What is Wisconsin’s Divorce Process?

To start the divorce process in Wisconsin, the petitioner must have lived in Wisconsin for at least six months and must have lived in the county where they are filing for at least 30 days.

Both parties can file a Joint Petition for Divorce, or one spouse can file a Summons and Petition for Divorce. If one spouse files, the opposite spouse must be served with these documents within 90 days after the filing of these documents with the Court.

There are generally two ways you can serve the Summons and Petition for Divorce upon your spouse:

  1. Your spouse can sign an Affidavit of Service; or
  2. Our Process Server or a Sheriff can personally serve the pleadings upon your spouse.

The family law professionals at Renier Hotopp Law Offices, LLC, we will discuss with you the best option prior to service of the documents to minimize conflict and make sure there is the least amount of delay.

Temporary Order Hearing

Some counties automatically hold a temporary order hearing, while some counties require you to file an Order to Show Cause for a Temporary Order Hearing. Temporary Orders outline how terms like temporary child custody and placement, temporary maintenance/alimony, temporary use of personal property, temporary use of the marital residence and temporary use of bank accounts while the divorce is pending.

Before the temporary order hearing, you and your spouse, with the assistance of your attorneys, can negotiate the terms of your temporary order to enter into a stipulated order.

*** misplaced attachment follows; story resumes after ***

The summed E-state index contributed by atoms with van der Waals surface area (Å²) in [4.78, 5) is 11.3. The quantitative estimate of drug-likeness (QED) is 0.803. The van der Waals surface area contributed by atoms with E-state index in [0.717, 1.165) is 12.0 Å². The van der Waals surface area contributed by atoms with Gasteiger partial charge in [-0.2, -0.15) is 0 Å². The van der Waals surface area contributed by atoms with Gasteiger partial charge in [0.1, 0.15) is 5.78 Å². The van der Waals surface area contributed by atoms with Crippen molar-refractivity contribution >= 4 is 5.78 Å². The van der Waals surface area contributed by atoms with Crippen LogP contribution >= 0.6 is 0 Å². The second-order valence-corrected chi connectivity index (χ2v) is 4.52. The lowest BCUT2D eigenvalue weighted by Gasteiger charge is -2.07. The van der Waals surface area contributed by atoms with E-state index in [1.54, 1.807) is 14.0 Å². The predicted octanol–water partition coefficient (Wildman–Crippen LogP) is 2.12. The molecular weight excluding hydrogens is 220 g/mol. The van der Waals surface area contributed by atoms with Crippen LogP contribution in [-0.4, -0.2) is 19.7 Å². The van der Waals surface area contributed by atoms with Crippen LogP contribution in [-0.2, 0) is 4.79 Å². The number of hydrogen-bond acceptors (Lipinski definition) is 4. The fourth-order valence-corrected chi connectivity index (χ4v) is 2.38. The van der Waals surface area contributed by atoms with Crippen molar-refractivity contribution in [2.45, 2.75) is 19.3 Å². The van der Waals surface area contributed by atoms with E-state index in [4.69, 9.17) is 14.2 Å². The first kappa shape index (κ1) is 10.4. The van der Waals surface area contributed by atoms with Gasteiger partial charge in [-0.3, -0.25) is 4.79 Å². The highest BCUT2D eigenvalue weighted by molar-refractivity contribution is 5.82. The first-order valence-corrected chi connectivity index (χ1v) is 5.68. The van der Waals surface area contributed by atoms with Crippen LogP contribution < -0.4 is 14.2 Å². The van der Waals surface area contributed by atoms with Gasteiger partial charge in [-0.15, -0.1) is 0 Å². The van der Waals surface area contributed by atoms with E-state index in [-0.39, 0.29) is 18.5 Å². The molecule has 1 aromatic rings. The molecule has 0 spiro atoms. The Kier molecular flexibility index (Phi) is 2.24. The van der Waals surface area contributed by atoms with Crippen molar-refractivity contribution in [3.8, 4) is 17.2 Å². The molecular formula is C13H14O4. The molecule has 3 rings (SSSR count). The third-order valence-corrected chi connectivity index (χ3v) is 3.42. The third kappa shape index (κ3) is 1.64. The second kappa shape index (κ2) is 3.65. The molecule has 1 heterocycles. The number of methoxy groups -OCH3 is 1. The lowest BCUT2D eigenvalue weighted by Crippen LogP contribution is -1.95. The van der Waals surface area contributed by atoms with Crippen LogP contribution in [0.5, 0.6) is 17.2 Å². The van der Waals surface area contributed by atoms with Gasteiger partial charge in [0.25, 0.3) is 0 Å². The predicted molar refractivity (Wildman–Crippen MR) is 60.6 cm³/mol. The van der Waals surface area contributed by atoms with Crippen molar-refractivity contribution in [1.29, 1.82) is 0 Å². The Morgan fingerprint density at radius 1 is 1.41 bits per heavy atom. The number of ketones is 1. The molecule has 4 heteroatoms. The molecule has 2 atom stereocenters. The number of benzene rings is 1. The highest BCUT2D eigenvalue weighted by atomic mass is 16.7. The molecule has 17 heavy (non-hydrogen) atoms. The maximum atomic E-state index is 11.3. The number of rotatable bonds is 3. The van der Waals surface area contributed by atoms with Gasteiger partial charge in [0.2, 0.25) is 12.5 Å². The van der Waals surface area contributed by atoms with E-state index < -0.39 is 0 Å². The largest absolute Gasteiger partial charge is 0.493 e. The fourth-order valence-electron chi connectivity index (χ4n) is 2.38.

If you do not come to an agreement, you will appear before the Commissioner for a temporary order hearing and the Commissioner will decide the temporary issues. If you do not agree with the decision of the Commissioner, you can request a hearing de novo within a specific time period after the Commissioner’s decision.


In court-ordered mediation, a third-party neutral will communicate with the parties to try to find a compromise on custody and placement of the children. The court-ordered mediator will not discuss financial issues.

Pre-Trial Conference

After the temporary order hearing, most counties have a Pre-Trial Conference. At this conference, the Commissioner seeks to determine what the remaining issues are between the parties and some counties set a Scheduling Order, outlining a timeline for trial.

Before trial, the parties may come to an agreement regarding how they would like to resolve their case – or, settle their case. If they do, the attorneys will prepare a Marital Settlement Agreement, which outlines the agreement the parties have reached. If the parties settle their case, they will be required to attend a default divorce hearing, at which time the Attorney or Court will ask a series of questions relative to the Marital Settlement Agreement and their Financial Disclosure Statements.


Our attorneys are skilled negotiators and will attempt to reach agreeable terms on any issues you would like to resolve prior to trial. If the parties cannot come to an agreement about the terms of their divorce, there will be a tria, and a judge will hear the contested issues.

Contact Renier Hotopp Law for Assistance with The Divorce Process in Wisconsin

Renier Hotopp Law Offices, LLC can assist you through all the tricky stages of divorce, making the process as hassle-free and straightforward as possible. We will further explain the particulars of the divorce process in Wisconsin. Request a consultation today.